About GAO Reports

How Does GAO Report Its Findings and Recommendations?

GAO's primary products are reports, often called "blue books," and testimony before Congress. GAO also issues correspondence (letters), which are narrower in scope, of more limited interest, and do not contain recommendations. With virtually the entire federal government subject to its review, the agency issues a steady stream of products, usually over 900 separate products a year.

The agency operates under strict professional standards of review. All numbers and statements of fact presented in GAO work are thoroughly checked and referenced.

How Do GAO Studies Get Their Start?

Most reports are done at the request of members of Congress--often committee chairpersons and ranking minority members. The agency also responds, whenever possible, to requests from individual members. For example, a senator might ask GAO to examine fraud in the Food Stamp Program. Or a House committee might request a study of a weapon system that is over budget and behind schedule. Other program reviews are required by law or are self-initiated under the agency's own authority.

All unclassified GAO reports are available to the public. However, congressional requesters of GAO work are allowed to restrict reports for up to 30 days before public release. This restriction can sometimes mean that the public release date of the report is up to 30 days after the publication date. That is why you can see a report listed on the site released today that has a publication date well before today.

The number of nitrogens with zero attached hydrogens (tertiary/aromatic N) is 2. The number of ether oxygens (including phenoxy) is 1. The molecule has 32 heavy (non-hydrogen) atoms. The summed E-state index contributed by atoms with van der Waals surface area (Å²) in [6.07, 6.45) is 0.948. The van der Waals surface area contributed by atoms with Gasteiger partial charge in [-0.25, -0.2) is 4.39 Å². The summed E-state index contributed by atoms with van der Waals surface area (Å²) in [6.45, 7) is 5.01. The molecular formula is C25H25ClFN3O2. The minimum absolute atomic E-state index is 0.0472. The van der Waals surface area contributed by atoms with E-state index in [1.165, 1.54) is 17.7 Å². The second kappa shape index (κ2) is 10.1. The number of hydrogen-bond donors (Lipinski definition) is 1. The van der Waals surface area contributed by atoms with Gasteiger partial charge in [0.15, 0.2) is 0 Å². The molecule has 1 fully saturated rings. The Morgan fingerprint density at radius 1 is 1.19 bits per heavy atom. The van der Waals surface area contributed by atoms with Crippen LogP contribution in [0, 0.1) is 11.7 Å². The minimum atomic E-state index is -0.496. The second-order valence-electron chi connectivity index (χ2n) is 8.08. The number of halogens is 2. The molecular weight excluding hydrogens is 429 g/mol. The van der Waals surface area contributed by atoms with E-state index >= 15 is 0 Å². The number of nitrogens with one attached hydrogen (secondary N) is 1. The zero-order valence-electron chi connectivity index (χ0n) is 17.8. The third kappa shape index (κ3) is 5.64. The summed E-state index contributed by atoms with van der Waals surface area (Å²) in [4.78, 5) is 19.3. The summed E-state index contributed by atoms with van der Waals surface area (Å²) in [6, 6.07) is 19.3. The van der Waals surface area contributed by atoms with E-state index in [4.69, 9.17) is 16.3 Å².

Doesn't GAO Also Issue Legal Decisions and Opinions?

GAO provides various legal services to Congress. The Office of the General Counsel regularly issues legal decisions and opinions on the use of federal funds and related matters, reports on major rules issued by federal agencies, and bid protest decisions that resolve challenges to government contract awards. These legal products are available on GAO's Web site.

GAO is also available to assist in drafting legislation and reviewing legislative proposals before Congress. In addition, GAO reviews and reports to Congress on proposed rescissions and deferrals of government funds.

What Is GAO's Role in Developing Accounting and Information Management Policy?

GAO ensures that Congress has current, accurate, and complete financial management data. The agency prescribes accounting principles and standards for the executive branch, advises federal agencies on fiscal policies and procedures, and issues standards for auditing and evaluating government programs.

Find out more about GAO reports and testimony.